** A message from PhRMA: Middlemen make more money when your medicine prices increase. We think that should change. That’s why we are advocating for reforms that prevent pharmacy benefit managers and other entities in the supply chain from being paid off the list price of a medicine. https://onphr.ma/2LrlPoK **
Once again, PhRMA is going after an enemy that is Also Bad but whose badness does not change how super fucking bad Big Pharma is. Pharmacy benefit managers (PBMs) do raise the prices of drugs before they sell them to patients, skimming off that extra as profit, but—and I don’t know how many different ways there are to say this—pharmaceutical companies are primarily at fault for listing their drugs at such high prices and for working so hard to prevent generic competitors from entering the market.
But who else has sponsored Pulse? A bunch of groups who aren’t much better. The Pharmaceutical Care Management Association—which represents PBMs—sponsored the newsletter in the first week of April, with the following message:
** A message from the Pharmaceutical Care Management Association (PCMA): Pharmacy benefit managers (PBMs) are hired by employers, unions, and government programs to negotiate aggressive discounts from drug companies and drugstores. PBMs continue to keep overall spending and out-of-pocket costs down despite massive price hikes by drugmakers. Learn how PBMs are part of the solution to reducing Rx costs at DrugBenefitSolutions.com. **
Don’t listen to pharmaceutical companies—we are actually good! We lower your prices! Look at our dumb website!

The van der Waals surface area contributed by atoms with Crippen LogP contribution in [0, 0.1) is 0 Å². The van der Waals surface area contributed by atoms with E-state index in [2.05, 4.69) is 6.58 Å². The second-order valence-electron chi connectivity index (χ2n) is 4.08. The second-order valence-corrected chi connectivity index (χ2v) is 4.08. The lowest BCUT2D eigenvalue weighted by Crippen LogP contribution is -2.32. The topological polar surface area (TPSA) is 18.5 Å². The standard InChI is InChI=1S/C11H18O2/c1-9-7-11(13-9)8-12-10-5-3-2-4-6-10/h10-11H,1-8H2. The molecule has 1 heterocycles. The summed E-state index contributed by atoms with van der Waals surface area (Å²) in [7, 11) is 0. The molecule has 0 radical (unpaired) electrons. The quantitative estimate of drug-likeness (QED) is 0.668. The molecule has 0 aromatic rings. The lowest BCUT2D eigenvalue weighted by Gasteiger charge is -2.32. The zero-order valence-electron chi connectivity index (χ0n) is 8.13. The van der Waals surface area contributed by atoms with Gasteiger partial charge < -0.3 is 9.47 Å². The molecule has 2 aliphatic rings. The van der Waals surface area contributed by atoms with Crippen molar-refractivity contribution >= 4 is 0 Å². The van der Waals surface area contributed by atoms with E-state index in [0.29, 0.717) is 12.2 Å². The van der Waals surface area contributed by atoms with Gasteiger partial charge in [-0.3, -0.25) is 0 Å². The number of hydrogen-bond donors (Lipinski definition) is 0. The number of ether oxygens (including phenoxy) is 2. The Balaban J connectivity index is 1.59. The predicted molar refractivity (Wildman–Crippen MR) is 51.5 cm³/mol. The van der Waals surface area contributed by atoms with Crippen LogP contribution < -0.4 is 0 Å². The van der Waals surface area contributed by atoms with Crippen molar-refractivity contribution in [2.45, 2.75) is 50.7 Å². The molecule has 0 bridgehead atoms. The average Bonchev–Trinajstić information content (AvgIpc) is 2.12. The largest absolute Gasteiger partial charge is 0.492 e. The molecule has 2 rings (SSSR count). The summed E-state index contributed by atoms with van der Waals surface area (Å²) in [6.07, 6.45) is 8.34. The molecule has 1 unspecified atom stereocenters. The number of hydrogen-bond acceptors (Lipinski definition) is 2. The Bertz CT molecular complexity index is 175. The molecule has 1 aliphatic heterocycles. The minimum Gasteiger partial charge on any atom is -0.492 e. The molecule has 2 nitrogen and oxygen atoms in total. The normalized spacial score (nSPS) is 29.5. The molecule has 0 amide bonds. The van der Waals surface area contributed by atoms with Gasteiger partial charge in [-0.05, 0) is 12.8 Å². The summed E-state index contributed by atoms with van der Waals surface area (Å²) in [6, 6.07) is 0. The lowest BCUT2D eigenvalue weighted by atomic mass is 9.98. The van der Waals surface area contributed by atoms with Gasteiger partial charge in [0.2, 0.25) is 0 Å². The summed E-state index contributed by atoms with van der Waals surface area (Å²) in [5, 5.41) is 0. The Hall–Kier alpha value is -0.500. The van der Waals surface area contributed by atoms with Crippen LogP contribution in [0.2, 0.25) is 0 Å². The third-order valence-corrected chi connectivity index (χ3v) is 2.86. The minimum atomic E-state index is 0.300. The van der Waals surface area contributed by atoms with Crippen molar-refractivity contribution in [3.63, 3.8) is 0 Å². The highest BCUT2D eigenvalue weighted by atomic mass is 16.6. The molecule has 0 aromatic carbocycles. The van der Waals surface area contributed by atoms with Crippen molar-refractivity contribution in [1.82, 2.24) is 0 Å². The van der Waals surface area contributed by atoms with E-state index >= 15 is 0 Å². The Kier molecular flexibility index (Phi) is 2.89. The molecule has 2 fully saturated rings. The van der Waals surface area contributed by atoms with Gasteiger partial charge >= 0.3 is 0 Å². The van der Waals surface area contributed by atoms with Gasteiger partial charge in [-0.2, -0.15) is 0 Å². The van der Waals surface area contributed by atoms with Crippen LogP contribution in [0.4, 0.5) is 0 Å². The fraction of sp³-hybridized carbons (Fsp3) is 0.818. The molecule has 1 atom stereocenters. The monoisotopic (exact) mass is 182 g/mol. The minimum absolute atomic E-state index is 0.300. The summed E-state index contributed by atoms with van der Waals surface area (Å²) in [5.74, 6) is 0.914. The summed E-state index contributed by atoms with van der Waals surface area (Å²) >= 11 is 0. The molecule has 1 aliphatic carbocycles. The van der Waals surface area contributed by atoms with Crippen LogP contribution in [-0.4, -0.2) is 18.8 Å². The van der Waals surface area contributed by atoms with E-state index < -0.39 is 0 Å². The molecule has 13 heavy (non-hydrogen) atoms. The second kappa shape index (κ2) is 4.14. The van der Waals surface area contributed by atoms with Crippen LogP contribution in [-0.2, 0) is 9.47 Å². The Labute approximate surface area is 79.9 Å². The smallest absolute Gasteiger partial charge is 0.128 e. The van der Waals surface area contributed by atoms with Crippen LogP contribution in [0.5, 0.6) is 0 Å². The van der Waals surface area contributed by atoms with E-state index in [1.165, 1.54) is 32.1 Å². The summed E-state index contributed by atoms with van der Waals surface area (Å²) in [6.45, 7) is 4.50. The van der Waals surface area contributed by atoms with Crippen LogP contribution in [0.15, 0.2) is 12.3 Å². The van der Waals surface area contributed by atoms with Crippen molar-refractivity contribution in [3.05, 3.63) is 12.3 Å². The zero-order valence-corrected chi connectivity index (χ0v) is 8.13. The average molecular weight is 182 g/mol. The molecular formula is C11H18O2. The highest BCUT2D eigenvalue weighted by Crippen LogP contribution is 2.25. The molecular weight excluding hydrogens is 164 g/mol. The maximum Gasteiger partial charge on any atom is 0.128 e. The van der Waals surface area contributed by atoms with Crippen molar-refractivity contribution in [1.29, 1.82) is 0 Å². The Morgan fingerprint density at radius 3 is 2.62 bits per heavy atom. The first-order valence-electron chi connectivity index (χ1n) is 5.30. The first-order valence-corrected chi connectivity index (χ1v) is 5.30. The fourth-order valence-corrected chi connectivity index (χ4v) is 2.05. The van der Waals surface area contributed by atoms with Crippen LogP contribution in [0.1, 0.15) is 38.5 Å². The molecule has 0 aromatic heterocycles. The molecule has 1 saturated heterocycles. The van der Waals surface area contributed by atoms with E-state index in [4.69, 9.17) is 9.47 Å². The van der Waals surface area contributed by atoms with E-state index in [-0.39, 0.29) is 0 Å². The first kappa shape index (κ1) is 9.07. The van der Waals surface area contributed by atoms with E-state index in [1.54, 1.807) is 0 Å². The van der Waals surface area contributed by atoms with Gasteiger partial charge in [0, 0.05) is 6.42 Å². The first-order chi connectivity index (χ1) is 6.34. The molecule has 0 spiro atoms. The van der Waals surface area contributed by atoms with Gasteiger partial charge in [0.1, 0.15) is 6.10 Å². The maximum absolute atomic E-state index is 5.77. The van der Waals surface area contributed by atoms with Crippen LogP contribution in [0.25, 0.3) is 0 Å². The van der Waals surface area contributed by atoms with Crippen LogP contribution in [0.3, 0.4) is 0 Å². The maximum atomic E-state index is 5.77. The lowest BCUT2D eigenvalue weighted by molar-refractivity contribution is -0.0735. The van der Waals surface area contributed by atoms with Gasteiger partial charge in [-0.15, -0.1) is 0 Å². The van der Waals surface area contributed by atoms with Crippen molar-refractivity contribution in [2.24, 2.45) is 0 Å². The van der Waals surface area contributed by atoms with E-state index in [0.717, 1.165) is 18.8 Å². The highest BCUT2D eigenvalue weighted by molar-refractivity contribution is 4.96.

Meanwhile, at the end of May, the Coalition for Affordable Prescription Drugs—wow, doesn’t that sound good? I love affordable drugs!— ran this ad:
**A message from the Coalition for Affordable Prescription Drugs (CAPD): Drug companies alone set the list prices of prescription drugs, which continue to rise year-after-year at near double-digit rates. Patients can’t benefit from innovative drugs if they can’t afford them. It’s time to stop pricing out patients. Learn more. **
Yeah! Stop pricing me out! Except, who does CAPD represent? Pharmacy fucking benefit managers. Once again. Its members include CVS Health (a PBM), United Health and, weirdly, John Deere.
At the end of November, Pulse was sponsored by the biggest and baddest of all the straight-up evil Washington lobbyist groups: the Chamber of Commerce.
** A message from U.S. Chamber of Commerce: Millions of Americans could face more than a $450 tax hike when the Health Insurance Tax (HIT) returns in 2020. Congress must act soon to delay or repeal harmful and poorly constructed ACA health taxes such as the HIT, the Cadillac Tax, and the Medical Device Tax. **
Fighting taxes on the various industries represented by its members is pretty much the Chamber of Commerce’s raison d’être. The premise of this message—this tax hike is bad for consumers—just takes for granted that health insurers must pass on that tax to consumers in the form of premiums, which they do not have to do.
PhRMA flooding Politico readers’ inboxes makes a lot of sense given what they’re facing in DC. The industry is seeing louder opposition from across the political spectrum, with even Donald Trump’s administration making noises about drug prices, and Democrats introducing significant legislation that would lower drug prices (and hurt their profits). If they’re flooding the health insider news channels with ads blaming everyone else in the healthcare industry for drug prices, perhaps they’re a bit worried.